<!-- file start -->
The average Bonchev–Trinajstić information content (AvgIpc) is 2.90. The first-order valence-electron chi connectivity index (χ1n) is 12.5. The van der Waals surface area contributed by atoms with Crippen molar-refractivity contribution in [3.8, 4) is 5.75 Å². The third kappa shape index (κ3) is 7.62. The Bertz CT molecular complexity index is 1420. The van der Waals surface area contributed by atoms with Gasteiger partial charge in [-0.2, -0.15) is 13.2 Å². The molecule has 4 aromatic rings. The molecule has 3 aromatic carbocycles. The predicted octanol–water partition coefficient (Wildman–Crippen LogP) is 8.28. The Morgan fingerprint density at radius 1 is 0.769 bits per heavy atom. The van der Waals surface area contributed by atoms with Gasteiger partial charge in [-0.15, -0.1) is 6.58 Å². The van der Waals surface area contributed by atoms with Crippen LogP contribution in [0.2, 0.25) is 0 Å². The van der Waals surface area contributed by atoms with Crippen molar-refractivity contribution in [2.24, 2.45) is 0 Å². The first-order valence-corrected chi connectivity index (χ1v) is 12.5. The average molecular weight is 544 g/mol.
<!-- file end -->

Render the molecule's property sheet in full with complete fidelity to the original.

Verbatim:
The average Bonchev–Trinajstić information content (AvgIpc) is 2.90. The first-order valence-electron chi connectivity index (χ1n) is 12.5. The van der Waals surface area contributed by atoms with Crippen molar-refractivity contribution in [3.8, 4) is 5.75 Å². The third kappa shape index (κ3) is 7.62. The Bertz CT molecular complexity index is 1420. The van der Waals surface area contributed by atoms with Gasteiger partial charge in [-0.2, -0.15) is 13.2 Å². The molecule has 4 aromatic rings. The molecule has 3 aromatic carbocycles. The predicted octanol–water partition coefficient (Wildman–Crippen LogP) is 8.28. The Morgan fingerprint density at radius 1 is 0.769 bits per heavy atom. The van der Waals surface area contributed by atoms with Gasteiger partial charge in [-0.15, -0.1) is 6.58 Å². The van der Waals surface area contributed by atoms with Crippen LogP contribution in [0.2, 0.25) is 0 Å². The van der Waals surface area contributed by atoms with Crippen molar-refractivity contribution in [2.24, 2.45) is 0 Å². The first-order valence-corrected chi connectivity index (χ1v) is 12.5. The average molecular weight is 544 g/mol.